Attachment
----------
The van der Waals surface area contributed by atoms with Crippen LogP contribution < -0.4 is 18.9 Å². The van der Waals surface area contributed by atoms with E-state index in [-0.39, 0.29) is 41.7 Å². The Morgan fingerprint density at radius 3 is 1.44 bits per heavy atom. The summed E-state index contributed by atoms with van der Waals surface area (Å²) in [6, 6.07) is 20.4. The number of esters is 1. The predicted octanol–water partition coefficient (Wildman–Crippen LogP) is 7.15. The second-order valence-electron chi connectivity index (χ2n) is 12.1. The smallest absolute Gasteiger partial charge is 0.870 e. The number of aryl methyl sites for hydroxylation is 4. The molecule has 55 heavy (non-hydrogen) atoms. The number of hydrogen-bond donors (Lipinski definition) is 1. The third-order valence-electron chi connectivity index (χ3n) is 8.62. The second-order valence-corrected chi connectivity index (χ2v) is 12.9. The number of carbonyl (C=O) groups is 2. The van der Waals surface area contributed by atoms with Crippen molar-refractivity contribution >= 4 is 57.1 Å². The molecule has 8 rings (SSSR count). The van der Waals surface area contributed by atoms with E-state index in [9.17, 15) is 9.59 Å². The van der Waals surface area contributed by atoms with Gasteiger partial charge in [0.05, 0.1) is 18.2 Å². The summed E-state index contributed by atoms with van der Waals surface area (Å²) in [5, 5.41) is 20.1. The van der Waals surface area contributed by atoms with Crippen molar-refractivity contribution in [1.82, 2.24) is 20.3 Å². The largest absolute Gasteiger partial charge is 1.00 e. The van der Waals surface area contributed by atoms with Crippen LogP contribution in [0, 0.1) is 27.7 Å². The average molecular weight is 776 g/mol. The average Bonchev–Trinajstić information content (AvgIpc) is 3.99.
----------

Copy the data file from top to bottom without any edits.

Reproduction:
The van der Waals surface area contributed by atoms with Crippen LogP contribution < -0.4 is 18.9 Å². The van der Waals surface area contributed by atoms with E-state index in [-0.39, 0.29) is 41.7 Å². The Morgan fingerprint density at radius 3 is 1.44 bits per heavy atom. The summed E-state index contributed by atoms with van der Waals surface area (Å²) in [6, 6.07) is 20.4. The number of esters is 1. The predicted octanol–water partition coefficient (Wildman–Crippen LogP) is 7.15. The second-order valence-electron chi connectivity index (χ2n) is 12.1. The smallest absolute Gasteiger partial charge is 0.870 e. The number of aryl methyl sites for hydroxylation is 4. The molecule has 55 heavy (non-hydrogen) atoms. The number of hydrogen-bond donors (Lipinski definition) is 1. The third-order valence-electron chi connectivity index (χ3n) is 8.62. The second-order valence-corrected chi connectivity index (χ2v) is 12.9. The number of carbonyl (C=O) groups is 2. The van der Waals surface area contributed by atoms with Crippen molar-refractivity contribution >= 4 is 57.1 Å². The molecule has 8 rings (SSSR count). The van der Waals surface area contributed by atoms with E-state index in [9.17, 15) is 9.59 Å². The van der Waals surface area contributed by atoms with Gasteiger partial charge in [0.05, 0.1) is 18.2 Å². The summed E-state index contributed by atoms with van der Waals surface area (Å²) in [5, 5.41) is 20.1. The van der Waals surface area contributed by atoms with Crippen molar-refractivity contribution in [1.82, 2.24) is 20.3 Å². The largest absolute Gasteiger partial charge is 1.00 e. The van der Waals surface area contributed by atoms with Crippen LogP contribution in [0, 0.1) is 27.7 Å². The average molecular weight is 776 g/mol. The average Bonchev–Trinajstić information content (AvgIpc) is 3.99.